Games are taking more and more manpower and money to make, and the direct result of that is shorter games. Don’t want shorter games? Let the devs know that making a game that looks like it’s 4 years old is an okay thing to do.

Morrowind being the total bizarro exception. How long did Bethesda take to develop it?

I believe the standard of measurement is generally:

One hour of play per dollar spent, so $40 = 40 hours.

YMMV however…

Wow most games these days wouldn’t come close to qualifying unless you focus on multiplayer.

The first PC game I can remember in recent memory to receive a lot of fuss about being too short was Elite Force back in 2000. A lot of people seemed to be up in arms that such a short FPS could receive excellent reviews. Max Payne also drew some attention but it seemed like at that point people were wearing down to the idea. These days it seems like under 10 hours is the norm for most non-strategy non-RPG titles so I’m surprised when a title is singled out.

I do remember people complaining about the length in Full Throttle. I beat it in a weekend and played through it several more times so I never felt ripped off.

I’m waiting to find a used copy of Max Payne 2 for about $20 before I play it for this very reason.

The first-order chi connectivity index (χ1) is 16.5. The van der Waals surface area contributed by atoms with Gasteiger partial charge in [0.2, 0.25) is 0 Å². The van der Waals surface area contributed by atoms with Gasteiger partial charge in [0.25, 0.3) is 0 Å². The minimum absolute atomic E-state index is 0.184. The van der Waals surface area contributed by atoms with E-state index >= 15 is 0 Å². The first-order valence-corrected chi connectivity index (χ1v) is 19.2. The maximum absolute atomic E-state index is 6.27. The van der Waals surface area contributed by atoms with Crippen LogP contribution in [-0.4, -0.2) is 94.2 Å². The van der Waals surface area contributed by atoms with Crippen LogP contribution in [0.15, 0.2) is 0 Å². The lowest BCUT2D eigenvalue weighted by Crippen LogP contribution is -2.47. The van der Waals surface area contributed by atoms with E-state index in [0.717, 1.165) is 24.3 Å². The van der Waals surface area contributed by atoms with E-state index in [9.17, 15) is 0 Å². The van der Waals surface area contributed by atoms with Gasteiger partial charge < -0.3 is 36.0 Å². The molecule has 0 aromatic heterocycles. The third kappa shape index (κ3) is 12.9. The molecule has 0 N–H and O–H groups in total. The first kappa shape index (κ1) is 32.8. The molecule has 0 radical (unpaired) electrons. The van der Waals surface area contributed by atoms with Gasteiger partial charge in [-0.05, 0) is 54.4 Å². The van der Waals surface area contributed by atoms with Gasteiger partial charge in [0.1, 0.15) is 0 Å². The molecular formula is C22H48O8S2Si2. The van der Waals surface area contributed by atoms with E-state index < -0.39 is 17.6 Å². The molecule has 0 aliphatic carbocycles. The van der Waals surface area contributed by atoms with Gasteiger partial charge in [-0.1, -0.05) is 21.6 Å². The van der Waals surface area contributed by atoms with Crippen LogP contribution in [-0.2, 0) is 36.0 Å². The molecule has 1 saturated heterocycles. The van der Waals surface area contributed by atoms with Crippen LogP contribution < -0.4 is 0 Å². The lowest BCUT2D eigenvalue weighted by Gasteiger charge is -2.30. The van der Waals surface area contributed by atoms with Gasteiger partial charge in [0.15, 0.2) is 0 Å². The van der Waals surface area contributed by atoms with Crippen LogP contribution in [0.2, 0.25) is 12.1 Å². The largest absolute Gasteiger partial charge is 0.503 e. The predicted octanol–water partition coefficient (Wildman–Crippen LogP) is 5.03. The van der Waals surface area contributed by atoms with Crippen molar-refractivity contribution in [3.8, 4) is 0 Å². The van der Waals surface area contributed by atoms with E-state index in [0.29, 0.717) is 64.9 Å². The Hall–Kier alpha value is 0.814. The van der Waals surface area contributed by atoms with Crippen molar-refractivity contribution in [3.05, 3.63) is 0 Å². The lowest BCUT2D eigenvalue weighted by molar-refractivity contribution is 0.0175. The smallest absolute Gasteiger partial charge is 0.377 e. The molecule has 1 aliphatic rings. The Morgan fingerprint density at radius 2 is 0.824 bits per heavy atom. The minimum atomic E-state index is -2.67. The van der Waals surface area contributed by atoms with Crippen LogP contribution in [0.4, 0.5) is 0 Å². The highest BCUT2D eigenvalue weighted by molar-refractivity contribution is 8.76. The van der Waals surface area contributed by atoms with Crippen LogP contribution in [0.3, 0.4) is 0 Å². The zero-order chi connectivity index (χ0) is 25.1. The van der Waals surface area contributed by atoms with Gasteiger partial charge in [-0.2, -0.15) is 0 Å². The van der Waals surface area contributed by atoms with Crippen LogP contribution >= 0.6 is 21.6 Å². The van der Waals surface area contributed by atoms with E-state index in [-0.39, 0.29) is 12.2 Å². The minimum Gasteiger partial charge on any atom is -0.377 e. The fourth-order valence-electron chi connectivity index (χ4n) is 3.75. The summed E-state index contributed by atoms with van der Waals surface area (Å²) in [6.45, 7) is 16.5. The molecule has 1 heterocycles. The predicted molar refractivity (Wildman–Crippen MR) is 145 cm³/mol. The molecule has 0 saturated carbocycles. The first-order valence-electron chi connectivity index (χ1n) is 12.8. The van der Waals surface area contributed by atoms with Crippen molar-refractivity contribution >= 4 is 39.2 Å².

EB was offering it for $20 during their Black Friday sale. They even allowed orders online via their website.

Yep! I bought a brand new copy in-store for only $20. An excellent purchase, I must say!

Minimum length = (arbitrary personal constant of hours/dollar constant) * cost / (fun - hassle).

Fun isn’t really a constant for a game, though; it’s more of a fun vs. time graph, but assume for the sake of argument you can collapse it to a dimensionless quantity. Note it breaks down for really shitty games.

Well think about this. You pay to see a film in a theater about 8 dollars now right? And that is 2 hours of entertainment on average, so lets do that simple math.

$4 dollars an hour, that is what my time is worth at a minimum. So a $50 dollar game ought to give me a minimum of about 12.5 hours. If you get more than that, you got a great deal. If you get less than that, then it should be some seriously high quality stuff. (Max Payne 2, etc.)

:looks at his copies of SMB, Wings of Fury, Ico, Wario Ware, and countless others:

Um…were you being facetious or something?


I guess I’m in a minority. I often find myself happy with games I’ve only gotten 8 hours out of – provided that when I finish that 8 hours, I’ve really enjoyed it and won’t forget about it 10 minutes later. Games the size of Max Payne 2 and Call of Duty (both under 10 hours) don’t bother me, because I found them to be more fun than many games twice the length.

All this makes games like Project Gotham 2 (I’m at 36 hours and counting) an insanely good value. :)

What I find interesting is that a lot of console games have timers on them, even the short ones. Its like they aren’t ashamed at all about the playtime they offer. Its also a feature I really like for some reason.

Between 8 and 20 hours is about my ideal zone. Beyond that and I start losing interest.

… Says the man whose employer developed Baldur’s Gate 2.